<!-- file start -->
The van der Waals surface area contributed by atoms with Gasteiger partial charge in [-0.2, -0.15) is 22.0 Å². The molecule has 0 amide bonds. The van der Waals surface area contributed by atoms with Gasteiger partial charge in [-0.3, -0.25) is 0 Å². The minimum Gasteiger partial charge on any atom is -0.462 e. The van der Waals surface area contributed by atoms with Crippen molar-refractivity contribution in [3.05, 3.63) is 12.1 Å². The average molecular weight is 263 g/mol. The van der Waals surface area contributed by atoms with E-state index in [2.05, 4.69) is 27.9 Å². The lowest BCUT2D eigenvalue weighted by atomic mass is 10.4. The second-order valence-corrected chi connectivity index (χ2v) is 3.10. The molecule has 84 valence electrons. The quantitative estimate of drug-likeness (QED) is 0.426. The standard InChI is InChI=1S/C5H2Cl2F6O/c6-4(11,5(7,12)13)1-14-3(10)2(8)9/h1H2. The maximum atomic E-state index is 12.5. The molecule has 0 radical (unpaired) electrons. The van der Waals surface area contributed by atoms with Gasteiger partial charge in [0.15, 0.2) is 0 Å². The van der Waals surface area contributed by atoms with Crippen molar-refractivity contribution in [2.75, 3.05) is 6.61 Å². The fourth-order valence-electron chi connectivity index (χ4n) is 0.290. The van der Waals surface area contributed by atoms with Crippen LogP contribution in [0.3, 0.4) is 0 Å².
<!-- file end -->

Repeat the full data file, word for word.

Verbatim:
The van der Waals surface area contributed by atoms with Gasteiger partial charge in [-0.2, -0.15) is 22.0 Å². The molecule has 0 amide bonds. The van der Waals surface area contributed by atoms with Gasteiger partial charge in [-0.3, -0.25) is 0 Å². The minimum Gasteiger partial charge on any atom is -0.462 e. The van der Waals surface area contributed by atoms with Crippen molar-refractivity contribution in [3.05, 3.63) is 12.1 Å². The average molecular weight is 263 g/mol. The van der Waals surface area contributed by atoms with E-state index in [2.05, 4.69) is 27.9 Å². The lowest BCUT2D eigenvalue weighted by atomic mass is 10.4. The second-order valence-corrected chi connectivity index (χ2v) is 3.10. The molecule has 84 valence electrons. The quantitative estimate of drug-likeness (QED) is 0.426. The standard InChI is InChI=1S/C5H2Cl2F6O/c6-4(11,5(7,12)13)1-14-3(10)2(8)9/h1H2. The maximum atomic E-state index is 12.5. The molecule has 0 radical (unpaired) electrons. The van der Waals surface area contributed by atoms with Gasteiger partial charge in [0.15, 0.2) is 0 Å². The van der Waals surface area contributed by atoms with Crippen molar-refractivity contribution in [2.75, 3.05) is 6.61 Å². The fourth-order valence-electron chi connectivity index (χ4n) is 0.290. The van der Waals surface area contributed by atoms with Crippen LogP contribution in [0.3, 0.4) is 0 Å².